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Showing posts from August, 2018

Trauma Isn't Lazy

Trauma survivors seem to worry more than most that they are being 'lazy' when they aren't 100% productive. Let's expose that lie, shall we?

The traumatized brain is anything but lazy. In fact, it is over-worked, over-stimulated, over-active, and over-stressed. Trauma survivors have an enlarged amygdala, which triggers the fight-or-flight response. In a survivor, this response goes haywire. It cannot perceive between something that happened in the past with what's in the present. The brain remembers trauma in the form of flashbacks that constantly re-create the experience.

A traumatized brain is always on alert. Hypervigilance is constantly running in the background, assessing the situation and trying to report back to the rational brain what it finds. In order to keep up with everyday situations, it often must work hotter and harder than a brain without trauma.

Say a non-traumatized person wants to make a peanut butter and jelly sandwich. No sweat, right? It requi…

Ten Tools for Trauma Survivors

A couple years ago, I hit a serious wall.  I was emotionally and physically exhausted, but didn't understand why. Sure, I was a mom, wife, graduate student, and ran a business, but this exhaustion went much deeper than my chronic state of busyness and hypervigilance. Sure, I knew I had a rough childhood and had gone no contact with my parents ten years prior. I got on with my life. I made many positive and deliberate changes so I didn't repeat their patterns, but I hadn't fully unpacked just how vast that black hole of childhood trauma was. For me, awakening to the impact of my childhood trauma has happened over many years, with thousands of tiny steps toward recovery. But one day, the truth of it hit me so hard, I had to drop everything to process it. I had no choice because my body and brain simply gave out. I had to grow or succumb. I chose to grow.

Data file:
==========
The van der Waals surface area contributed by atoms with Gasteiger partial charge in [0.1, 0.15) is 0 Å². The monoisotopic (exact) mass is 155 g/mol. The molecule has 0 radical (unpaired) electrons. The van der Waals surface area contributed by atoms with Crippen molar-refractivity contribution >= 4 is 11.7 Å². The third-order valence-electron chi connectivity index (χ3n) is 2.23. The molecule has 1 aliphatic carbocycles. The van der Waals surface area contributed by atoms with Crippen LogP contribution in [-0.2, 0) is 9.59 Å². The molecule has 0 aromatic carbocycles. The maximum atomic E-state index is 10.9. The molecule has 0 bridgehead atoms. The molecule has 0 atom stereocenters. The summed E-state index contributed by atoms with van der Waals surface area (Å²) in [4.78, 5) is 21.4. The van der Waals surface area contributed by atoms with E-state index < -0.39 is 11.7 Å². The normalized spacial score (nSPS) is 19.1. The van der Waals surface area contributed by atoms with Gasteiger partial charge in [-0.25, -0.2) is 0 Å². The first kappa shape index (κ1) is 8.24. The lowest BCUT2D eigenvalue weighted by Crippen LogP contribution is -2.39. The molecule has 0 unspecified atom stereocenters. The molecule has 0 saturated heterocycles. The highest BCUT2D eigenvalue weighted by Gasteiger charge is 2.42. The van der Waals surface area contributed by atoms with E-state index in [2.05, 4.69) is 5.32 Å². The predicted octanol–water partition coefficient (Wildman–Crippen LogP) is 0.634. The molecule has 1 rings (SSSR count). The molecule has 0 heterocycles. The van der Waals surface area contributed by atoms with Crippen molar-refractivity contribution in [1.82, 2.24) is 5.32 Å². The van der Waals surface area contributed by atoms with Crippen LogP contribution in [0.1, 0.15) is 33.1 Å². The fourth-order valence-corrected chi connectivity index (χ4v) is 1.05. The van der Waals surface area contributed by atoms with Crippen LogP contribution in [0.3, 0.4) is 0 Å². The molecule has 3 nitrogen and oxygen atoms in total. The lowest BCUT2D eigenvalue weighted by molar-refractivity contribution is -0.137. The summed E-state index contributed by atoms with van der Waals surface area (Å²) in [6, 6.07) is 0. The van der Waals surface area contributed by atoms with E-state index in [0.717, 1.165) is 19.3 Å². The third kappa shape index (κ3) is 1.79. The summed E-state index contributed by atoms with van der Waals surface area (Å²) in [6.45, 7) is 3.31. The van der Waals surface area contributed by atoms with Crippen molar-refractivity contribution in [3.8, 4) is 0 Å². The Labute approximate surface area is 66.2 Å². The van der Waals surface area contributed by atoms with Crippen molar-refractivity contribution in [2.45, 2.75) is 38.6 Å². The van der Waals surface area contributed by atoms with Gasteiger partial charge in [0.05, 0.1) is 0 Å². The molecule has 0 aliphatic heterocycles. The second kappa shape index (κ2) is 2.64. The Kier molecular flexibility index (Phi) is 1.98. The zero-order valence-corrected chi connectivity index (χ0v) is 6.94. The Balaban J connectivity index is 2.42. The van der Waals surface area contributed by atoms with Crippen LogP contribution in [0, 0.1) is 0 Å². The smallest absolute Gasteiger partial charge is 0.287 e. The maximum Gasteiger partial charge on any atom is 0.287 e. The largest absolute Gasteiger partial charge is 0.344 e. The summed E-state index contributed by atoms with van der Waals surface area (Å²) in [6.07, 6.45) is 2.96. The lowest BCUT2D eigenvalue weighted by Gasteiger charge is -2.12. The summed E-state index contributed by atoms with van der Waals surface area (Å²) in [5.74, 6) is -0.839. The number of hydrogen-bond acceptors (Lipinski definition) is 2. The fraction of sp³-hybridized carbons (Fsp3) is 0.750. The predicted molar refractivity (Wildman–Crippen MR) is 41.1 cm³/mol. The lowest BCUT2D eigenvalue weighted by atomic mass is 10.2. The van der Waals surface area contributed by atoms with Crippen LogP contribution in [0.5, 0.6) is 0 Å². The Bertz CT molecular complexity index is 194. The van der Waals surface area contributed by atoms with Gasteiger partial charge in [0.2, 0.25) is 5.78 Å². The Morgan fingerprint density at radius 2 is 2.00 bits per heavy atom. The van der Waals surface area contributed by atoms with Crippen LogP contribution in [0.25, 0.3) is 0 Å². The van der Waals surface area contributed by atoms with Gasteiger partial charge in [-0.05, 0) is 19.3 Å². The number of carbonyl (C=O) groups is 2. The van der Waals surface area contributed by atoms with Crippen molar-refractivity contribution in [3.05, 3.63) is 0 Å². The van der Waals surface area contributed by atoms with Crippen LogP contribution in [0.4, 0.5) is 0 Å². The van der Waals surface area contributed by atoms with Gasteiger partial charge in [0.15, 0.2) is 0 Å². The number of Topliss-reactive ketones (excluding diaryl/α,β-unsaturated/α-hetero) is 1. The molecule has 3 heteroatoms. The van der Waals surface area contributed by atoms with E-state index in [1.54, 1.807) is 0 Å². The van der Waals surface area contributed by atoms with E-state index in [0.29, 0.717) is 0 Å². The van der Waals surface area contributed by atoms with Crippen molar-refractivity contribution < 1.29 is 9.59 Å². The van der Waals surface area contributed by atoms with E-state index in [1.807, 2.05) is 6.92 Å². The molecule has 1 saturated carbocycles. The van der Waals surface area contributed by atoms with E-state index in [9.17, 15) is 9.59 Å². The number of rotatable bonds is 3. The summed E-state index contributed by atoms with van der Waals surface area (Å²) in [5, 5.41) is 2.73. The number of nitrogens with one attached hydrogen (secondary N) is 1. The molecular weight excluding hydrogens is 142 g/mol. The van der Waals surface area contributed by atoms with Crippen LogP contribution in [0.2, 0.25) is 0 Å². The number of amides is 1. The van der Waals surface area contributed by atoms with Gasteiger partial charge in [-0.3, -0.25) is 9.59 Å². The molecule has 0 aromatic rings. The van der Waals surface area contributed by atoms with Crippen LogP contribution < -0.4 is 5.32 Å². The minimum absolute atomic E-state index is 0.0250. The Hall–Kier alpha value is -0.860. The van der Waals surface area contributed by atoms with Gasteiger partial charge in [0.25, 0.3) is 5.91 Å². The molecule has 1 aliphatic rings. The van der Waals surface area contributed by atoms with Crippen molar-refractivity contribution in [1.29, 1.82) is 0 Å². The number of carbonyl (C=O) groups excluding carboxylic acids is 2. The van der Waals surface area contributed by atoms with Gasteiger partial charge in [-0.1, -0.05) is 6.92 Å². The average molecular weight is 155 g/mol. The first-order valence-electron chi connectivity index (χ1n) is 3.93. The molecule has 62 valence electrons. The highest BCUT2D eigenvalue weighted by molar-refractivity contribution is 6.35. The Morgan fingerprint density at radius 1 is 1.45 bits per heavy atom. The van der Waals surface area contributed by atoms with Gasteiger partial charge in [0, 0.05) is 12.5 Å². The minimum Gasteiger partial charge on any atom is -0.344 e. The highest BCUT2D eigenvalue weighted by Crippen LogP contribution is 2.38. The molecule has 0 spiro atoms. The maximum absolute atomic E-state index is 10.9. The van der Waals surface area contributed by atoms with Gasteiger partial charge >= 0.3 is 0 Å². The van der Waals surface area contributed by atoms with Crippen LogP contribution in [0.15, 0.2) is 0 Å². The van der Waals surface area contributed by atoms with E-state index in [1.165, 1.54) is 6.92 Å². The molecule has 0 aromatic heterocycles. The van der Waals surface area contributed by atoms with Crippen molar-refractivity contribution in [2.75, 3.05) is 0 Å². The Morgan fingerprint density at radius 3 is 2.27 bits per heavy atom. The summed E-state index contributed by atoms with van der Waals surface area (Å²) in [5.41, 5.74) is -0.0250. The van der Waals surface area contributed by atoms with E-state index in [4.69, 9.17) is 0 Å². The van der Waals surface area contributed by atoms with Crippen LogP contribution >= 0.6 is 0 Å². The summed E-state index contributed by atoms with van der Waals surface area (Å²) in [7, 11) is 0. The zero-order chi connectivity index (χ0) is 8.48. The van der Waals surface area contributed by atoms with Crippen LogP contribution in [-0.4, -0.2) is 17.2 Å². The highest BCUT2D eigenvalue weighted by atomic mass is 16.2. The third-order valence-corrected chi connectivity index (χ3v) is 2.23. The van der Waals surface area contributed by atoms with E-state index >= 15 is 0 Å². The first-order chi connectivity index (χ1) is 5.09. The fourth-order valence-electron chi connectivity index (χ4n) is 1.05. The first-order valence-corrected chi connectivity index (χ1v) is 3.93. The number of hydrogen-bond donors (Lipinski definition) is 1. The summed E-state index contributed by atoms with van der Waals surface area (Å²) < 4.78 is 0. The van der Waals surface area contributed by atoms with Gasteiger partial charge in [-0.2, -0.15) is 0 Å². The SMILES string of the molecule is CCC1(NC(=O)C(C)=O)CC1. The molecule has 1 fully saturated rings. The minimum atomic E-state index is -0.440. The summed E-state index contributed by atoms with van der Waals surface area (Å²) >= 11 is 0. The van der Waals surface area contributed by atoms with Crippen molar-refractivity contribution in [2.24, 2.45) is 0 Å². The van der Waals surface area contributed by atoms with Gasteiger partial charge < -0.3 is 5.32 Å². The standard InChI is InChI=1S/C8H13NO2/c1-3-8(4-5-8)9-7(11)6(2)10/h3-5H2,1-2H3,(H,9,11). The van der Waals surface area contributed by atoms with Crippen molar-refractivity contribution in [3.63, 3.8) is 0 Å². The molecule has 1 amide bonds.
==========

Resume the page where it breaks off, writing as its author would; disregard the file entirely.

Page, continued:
I threw myself headlong into the task of really looking at my issues. You could say I was hypervigilant about trauma reco…

Love Bombing And Other WMDs

Abuse survivors are usually wary of new relationships for extremely good reasons that are not their fault. Almost always, the cycle of abuse starts out as something that appears wonderful. The new guy or gal is interested in them. Not only interested, but infatuated. They too-quickly claim they are "the one." They study their target, quick to note all their likes and dislikes, which feels like manna from heaven for someone who has been emotionally neglected. They are quick to become intimate, physically, mentally, and emotionally. Abusers hook their victims fast, always under some romantic guise of "fate" or "true love." Just when the victim believes it's real, the trouble starts.

This initial stage of love bombing is how an abuser manipulates their prey into a false attachment. Everyone needs to be seen, heard, loved, and cared for, and this is the ammunition an abuser uses to target their victims. When someone feels loved, they relax. They bond. Th…